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This course fosters students' understanding of music in the Western classical tradition, including chamber music, orchestral music, church music, and opera. Students will gain an appreciation of musical style, national identity, and the relationship between music, society, and culture.
This course combines western music history with a focus on the relationship between music and ideas, and especially ideas related to change, radicalism and revolution. Drawing mainly on case studies from music history between the late 18th and early 20th centuries, we explore topics such as the roots and nature of musical romanticism, nationalism, the cult of the personality, exoticism, and early musical modernism. In doing so we see how the practices, ideas and values of these case studies have shaped and help inform our attitudes to music in the present day. MUSA231 is one of a series of courses relating periods of music history to key themes with contemporary relevance. The others are MUSA237/337 Music in Context: Church, State, Community, focusing on the relationship between music and institutions of patronage from the 12th to early 18th centuries, and MUSA234/334 Contemporary Music, exploring the roots of the contemporary musical situation in developments since the first world war. In all these courses although we will sometimes refer to music theory and notation, it is possible to complete the course and get 100% in the assessments without prior knowledge of this.
Be familiar with and able to describe significant aspects of western music and its reception between the 18th and early 20th centuries.Be able to relate these developments to their economic, social, ideological and/or cultural context.Have a critical understanding of methods, approaches and live issues in music historical research.Be able to use and evaluate primary source documents relevant to musicological research.Possess advanced skills in using library and information resources related to musicology, including library databases, bibliographic tools, scholarly editions, and electronic resources.Be able to demonstrate advanced oral and written communication skills, including language appropriate for scholarly communication.Be able to demonstrate independence in research, argument and analysis of relevant case studies.Have a professional attitude to research and to the dissemination and public discussion of music history and musical culture.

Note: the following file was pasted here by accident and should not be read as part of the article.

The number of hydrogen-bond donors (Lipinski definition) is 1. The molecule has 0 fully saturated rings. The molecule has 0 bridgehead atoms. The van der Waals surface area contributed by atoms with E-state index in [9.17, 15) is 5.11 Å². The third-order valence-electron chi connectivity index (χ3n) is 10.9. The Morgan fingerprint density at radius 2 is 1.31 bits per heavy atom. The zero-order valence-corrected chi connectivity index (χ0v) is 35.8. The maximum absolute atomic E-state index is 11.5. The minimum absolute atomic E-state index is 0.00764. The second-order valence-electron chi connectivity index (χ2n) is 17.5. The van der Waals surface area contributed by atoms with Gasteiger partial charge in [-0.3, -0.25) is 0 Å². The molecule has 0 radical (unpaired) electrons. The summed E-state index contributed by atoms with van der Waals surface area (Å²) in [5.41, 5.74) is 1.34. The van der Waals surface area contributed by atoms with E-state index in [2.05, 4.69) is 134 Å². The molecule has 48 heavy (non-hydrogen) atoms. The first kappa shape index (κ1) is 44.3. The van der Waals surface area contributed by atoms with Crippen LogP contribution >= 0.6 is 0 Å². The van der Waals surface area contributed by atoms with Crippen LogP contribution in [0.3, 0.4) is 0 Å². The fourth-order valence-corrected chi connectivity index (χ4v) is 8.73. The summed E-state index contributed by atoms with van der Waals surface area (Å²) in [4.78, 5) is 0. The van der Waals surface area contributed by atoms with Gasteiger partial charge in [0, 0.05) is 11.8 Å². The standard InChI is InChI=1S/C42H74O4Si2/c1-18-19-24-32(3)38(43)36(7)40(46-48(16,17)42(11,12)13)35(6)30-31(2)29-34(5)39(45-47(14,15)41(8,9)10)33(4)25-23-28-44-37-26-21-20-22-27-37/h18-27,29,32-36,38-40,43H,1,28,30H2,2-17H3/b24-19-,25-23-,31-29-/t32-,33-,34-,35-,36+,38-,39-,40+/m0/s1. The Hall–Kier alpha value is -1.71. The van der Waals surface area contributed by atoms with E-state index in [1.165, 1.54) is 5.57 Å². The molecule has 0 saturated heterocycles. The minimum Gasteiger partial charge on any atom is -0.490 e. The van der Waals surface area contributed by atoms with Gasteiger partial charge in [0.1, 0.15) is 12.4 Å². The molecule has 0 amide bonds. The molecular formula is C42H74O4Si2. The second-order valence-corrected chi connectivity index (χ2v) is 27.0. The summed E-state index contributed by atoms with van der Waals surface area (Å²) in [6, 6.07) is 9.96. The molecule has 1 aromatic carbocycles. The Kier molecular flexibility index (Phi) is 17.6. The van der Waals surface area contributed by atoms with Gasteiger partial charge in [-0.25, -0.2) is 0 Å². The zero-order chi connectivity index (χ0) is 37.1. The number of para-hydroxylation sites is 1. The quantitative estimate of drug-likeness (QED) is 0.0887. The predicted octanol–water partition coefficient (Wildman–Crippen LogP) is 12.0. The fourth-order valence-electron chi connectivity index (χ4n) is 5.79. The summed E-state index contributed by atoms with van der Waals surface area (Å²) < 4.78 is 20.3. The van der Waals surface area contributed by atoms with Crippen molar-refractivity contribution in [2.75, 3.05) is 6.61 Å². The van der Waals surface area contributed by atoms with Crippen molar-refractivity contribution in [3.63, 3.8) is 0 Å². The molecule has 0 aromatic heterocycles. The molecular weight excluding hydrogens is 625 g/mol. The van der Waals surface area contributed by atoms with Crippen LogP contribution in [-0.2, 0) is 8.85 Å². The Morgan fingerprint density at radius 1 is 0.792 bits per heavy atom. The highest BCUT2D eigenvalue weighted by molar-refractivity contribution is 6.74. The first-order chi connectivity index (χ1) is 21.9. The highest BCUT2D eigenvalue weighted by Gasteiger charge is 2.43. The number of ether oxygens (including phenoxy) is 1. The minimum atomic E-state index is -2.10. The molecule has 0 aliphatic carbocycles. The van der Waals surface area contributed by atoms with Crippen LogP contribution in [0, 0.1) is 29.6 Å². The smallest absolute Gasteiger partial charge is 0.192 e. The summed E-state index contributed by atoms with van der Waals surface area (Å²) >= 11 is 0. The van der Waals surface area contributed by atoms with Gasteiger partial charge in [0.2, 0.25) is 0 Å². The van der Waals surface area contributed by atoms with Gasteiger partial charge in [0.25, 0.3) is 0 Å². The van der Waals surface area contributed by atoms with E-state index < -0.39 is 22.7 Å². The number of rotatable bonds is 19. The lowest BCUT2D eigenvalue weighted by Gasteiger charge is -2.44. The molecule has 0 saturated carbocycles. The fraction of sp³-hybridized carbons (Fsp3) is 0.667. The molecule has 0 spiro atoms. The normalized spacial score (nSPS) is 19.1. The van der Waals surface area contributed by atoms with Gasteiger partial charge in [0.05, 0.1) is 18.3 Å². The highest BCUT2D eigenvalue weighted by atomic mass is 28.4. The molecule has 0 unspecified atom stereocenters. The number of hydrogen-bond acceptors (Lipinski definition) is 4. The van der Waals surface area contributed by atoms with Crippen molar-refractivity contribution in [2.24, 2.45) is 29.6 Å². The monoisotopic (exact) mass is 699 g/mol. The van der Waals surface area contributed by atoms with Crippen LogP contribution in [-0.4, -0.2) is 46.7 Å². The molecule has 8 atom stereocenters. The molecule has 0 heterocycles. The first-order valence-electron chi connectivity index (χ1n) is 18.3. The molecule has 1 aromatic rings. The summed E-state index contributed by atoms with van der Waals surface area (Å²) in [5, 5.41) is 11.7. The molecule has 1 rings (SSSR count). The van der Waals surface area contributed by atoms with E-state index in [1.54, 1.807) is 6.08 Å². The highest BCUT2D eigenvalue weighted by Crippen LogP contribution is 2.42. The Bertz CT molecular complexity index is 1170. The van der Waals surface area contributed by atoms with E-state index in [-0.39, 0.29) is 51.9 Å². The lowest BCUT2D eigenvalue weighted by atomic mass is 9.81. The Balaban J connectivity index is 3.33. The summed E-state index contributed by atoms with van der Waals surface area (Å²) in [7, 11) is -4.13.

This course will provide students with an opportunity to develop the Graduate Attributes specified below:
Critically competent in a core academic discipline of their award
Students know and can critically evaluate and, where applicable, apply this knowledge to topics/issues within their majoring subject.
Employable, innovative and enterprising
Students will develop key skills and attributes sought by employers that can be used in a range of applications.
Students will comprehend the influence of global conditions on their discipline and will be competent in engaging with global and multi-cultural contexts.
MUSA131 or MUSA132, or60 points at 100 level from the Schedule V of the MusB or Schedule V of the BA.
Students must attend one activity from each section.
Jonathan Le Cocq
Please check the course LEARN page for further details and updates.
There is no set text for this course. Weekly readings will be available on the LEARN site. Useful background reading is: Peter Burkholder, Claude Palisca, and Donald Jay Grout, A History of Western Music, 9th edn (New York: Norton, 2014).
Domestic fee $916.00
International fee $4,488.00
* All fees are inclusive of NZ GST or any equivalent overseas tax, and do not include any programme level discount or additional course-related expenses.
For further information see